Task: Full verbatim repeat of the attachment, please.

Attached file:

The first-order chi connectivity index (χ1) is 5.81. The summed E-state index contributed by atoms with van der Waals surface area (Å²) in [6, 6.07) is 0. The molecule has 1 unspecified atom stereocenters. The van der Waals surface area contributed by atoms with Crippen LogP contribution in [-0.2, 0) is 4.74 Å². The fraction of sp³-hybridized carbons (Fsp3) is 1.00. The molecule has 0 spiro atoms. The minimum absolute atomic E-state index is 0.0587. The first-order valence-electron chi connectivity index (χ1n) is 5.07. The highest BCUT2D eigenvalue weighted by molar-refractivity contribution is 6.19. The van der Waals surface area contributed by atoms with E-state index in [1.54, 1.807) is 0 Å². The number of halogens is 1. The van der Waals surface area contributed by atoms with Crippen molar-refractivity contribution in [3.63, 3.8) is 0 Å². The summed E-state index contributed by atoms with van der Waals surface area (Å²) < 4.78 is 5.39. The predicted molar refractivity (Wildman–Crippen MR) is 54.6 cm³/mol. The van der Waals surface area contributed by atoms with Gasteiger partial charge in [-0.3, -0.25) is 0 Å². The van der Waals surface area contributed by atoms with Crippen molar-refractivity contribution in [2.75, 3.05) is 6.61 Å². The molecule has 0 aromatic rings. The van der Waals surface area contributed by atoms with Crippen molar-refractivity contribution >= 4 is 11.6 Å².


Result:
The first-order chi connectivity index (χ1) is 5.81. The summed E-state index contributed by atoms with van der Waals surface area (Å²) in [6, 6.07) is 0. The molecule has 1 unspecified atom stereocenters. The van der Waals surface area contributed by atoms with Crippen LogP contribution in [-0.2, 0) is 4.74 Å². The fraction of sp³-hybridized carbons (Fsp3) is 1.00. The molecule has 0 spiro atoms. The minimum absolute atomic E-state index is 0.0587. The first-order valence-electron chi connectivity index (χ1n) is 5.07. The highest BCUT2D eigenvalue weighted by molar-refractivity contribution is 6.19. The van der Waals surface area contributed by atoms with E-state index in [1.54, 1.807) is 0 Å². The number of halogens is 1. The van der Waals surface area contributed by atoms with Crippen molar-refractivity contribution in [3.63, 3.8) is 0 Å². The summed E-state index contributed by atoms with van der Waals surface area (Å²) < 4.78 is 5.39. The predicted molar refractivity (Wildman–Crippen MR) is 54.6 cm³/mol. The van der Waals surface area contributed by atoms with Gasteiger partial charge in [-0.3, -0.25) is 0 Å². The van der Waals surface area contributed by atoms with Crippen molar-refractivity contribution in [2.75, 3.05) is 6.61 Å². The molecule has 0 aromatic rings. The van der Waals surface area contributed by atoms with Crippen molar-refractivity contribution >= 4 is 11.6 Å².